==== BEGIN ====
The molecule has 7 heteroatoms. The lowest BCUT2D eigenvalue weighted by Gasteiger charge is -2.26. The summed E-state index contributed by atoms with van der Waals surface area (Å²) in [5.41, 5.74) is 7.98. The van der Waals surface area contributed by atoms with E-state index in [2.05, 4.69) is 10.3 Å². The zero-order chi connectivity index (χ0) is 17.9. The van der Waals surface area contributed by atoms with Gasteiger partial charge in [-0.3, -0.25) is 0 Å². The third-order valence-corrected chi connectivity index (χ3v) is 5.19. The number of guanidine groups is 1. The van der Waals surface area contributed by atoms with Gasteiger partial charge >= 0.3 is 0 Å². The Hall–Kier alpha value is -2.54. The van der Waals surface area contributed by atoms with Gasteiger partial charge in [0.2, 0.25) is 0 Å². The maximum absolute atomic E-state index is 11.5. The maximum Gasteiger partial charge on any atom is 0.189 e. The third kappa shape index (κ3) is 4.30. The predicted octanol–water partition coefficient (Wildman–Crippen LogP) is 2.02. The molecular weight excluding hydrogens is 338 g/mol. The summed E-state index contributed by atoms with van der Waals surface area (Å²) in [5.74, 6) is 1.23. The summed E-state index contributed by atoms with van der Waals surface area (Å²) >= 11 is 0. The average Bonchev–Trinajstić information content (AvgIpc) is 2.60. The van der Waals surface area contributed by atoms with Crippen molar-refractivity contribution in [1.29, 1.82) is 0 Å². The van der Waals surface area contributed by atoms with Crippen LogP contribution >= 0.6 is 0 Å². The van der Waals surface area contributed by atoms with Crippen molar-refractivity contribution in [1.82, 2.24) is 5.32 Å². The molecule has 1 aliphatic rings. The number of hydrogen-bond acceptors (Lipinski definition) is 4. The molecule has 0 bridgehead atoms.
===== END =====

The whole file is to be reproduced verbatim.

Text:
The molecule has 7 heteroatoms. The lowest BCUT2D eigenvalue weighted by Gasteiger charge is -2.26. The summed E-state index contributed by atoms with van der Waals surface area (Å²) in [5.41, 5.74) is 7.98. The van der Waals surface area contributed by atoms with E-state index in [2.05, 4.69) is 10.3 Å². The zero-order chi connectivity index (χ0) is 17.9. The van der Waals surface area contributed by atoms with Gasteiger partial charge in [-0.3, -0.25) is 0 Å². The third-order valence-corrected chi connectivity index (χ3v) is 5.19. The number of guanidine groups is 1. The van der Waals surface area contributed by atoms with Gasteiger partial charge >= 0.3 is 0 Å². The Hall–Kier alpha value is -2.54. The van der Waals surface area contributed by atoms with Gasteiger partial charge in [0.2, 0.25) is 0 Å². The maximum absolute atomic E-state index is 11.5. The maximum Gasteiger partial charge on any atom is 0.189 e. The third kappa shape index (κ3) is 4.30. The predicted octanol–water partition coefficient (Wildman–Crippen LogP) is 2.02. The molecular weight excluding hydrogens is 338 g/mol. The summed E-state index contributed by atoms with van der Waals surface area (Å²) in [5.74, 6) is 1.23. The summed E-state index contributed by atoms with van der Waals surface area (Å²) >= 11 is 0. The average Bonchev–Trinajstić information content (AvgIpc) is 2.60. The van der Waals surface area contributed by atoms with Crippen molar-refractivity contribution in [1.29, 1.82) is 0 Å². The van der Waals surface area contributed by atoms with Crippen LogP contribution >= 0.6 is 0 Å². The van der Waals surface area contributed by atoms with Crippen molar-refractivity contribution in [1.82, 2.24) is 5.32 Å². The molecule has 1 aliphatic rings. The number of hydrogen-bond acceptors (Lipinski definition) is 4. The molecule has 0 bridgehead atoms.